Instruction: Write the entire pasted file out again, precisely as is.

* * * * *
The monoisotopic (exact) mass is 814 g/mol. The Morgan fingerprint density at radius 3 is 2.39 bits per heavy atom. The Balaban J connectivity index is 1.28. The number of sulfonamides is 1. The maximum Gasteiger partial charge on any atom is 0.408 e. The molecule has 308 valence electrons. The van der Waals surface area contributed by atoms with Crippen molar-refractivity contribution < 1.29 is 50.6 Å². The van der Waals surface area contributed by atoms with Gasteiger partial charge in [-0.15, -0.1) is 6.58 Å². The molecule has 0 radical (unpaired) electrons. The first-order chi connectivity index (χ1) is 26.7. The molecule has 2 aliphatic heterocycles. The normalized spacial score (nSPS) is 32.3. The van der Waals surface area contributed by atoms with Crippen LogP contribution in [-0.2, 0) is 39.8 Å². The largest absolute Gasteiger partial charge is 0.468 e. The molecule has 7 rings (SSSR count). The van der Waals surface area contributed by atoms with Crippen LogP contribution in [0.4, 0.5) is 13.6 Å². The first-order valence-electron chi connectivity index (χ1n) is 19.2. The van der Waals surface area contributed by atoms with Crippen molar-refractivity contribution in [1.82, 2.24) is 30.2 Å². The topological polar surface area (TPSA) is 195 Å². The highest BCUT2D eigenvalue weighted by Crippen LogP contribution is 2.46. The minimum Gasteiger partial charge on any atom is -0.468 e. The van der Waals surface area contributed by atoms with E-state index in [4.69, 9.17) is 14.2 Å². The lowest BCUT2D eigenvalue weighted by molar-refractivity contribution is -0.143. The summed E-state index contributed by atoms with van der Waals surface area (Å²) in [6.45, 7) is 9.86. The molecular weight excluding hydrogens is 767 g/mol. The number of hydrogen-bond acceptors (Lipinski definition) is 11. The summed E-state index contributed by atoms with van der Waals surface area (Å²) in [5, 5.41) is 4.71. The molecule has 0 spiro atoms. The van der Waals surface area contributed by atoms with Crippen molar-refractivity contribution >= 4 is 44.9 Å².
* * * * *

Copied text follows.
The monoisotopic (exact) mass is 814 g/mol. The Morgan fingerprint density at radius 3 is 2.39 bits per heavy atom. The Balaban J connectivity index is 1.28. The number of sulfonamides is 1. The maximum Gasteiger partial charge on any atom is 0.408 e. The molecule has 308 valence electrons. The van der Waals surface area contributed by atoms with Crippen molar-refractivity contribution < 1.29 is 50.6 Å². The van der Waals surface area contributed by atoms with Gasteiger partial charge in [-0.15, -0.1) is 6.58 Å². The molecule has 0 radical (unpaired) electrons. The first-order chi connectivity index (χ1) is 26.7. The molecule has 2 aliphatic heterocycles. The normalized spacial score (nSPS) is 32.3. The van der Waals surface area contributed by atoms with Crippen LogP contribution in [-0.2, 0) is 39.8 Å². The largest absolute Gasteiger partial charge is 0.468 e. The molecule has 7 rings (SSSR count). The van der Waals surface area contributed by atoms with Crippen LogP contribution in [0.4, 0.5) is 13.6 Å². The first-order valence-electron chi connectivity index (χ1n) is 19.2. The van der Waals surface area contributed by atoms with Crippen molar-refractivity contribution in [1.82, 2.24) is 30.2 Å². The topological polar surface area (TPSA) is 195 Å². The highest BCUT2D eigenvalue weighted by Crippen LogP contribution is 2.46. The minimum Gasteiger partial charge on any atom is -0.468 e. The van der Waals surface area contributed by atoms with E-state index in [4.69, 9.17) is 14.2 Å². The lowest BCUT2D eigenvalue weighted by molar-refractivity contribution is -0.143. The summed E-state index contributed by atoms with van der Waals surface area (Å²) in [6.45, 7) is 9.86. The molecular weight excluding hydrogens is 767 g/mol. The number of hydrogen-bond acceptors (Lipinski definition) is 11. The summed E-state index contributed by atoms with van der Waals surface area (Å²) in [5, 5.41) is 4.71. The molecule has 0 spiro atoms. The van der Waals surface area contributed by atoms with Crippen molar-refractivity contribution >= 4 is 44.9 Å².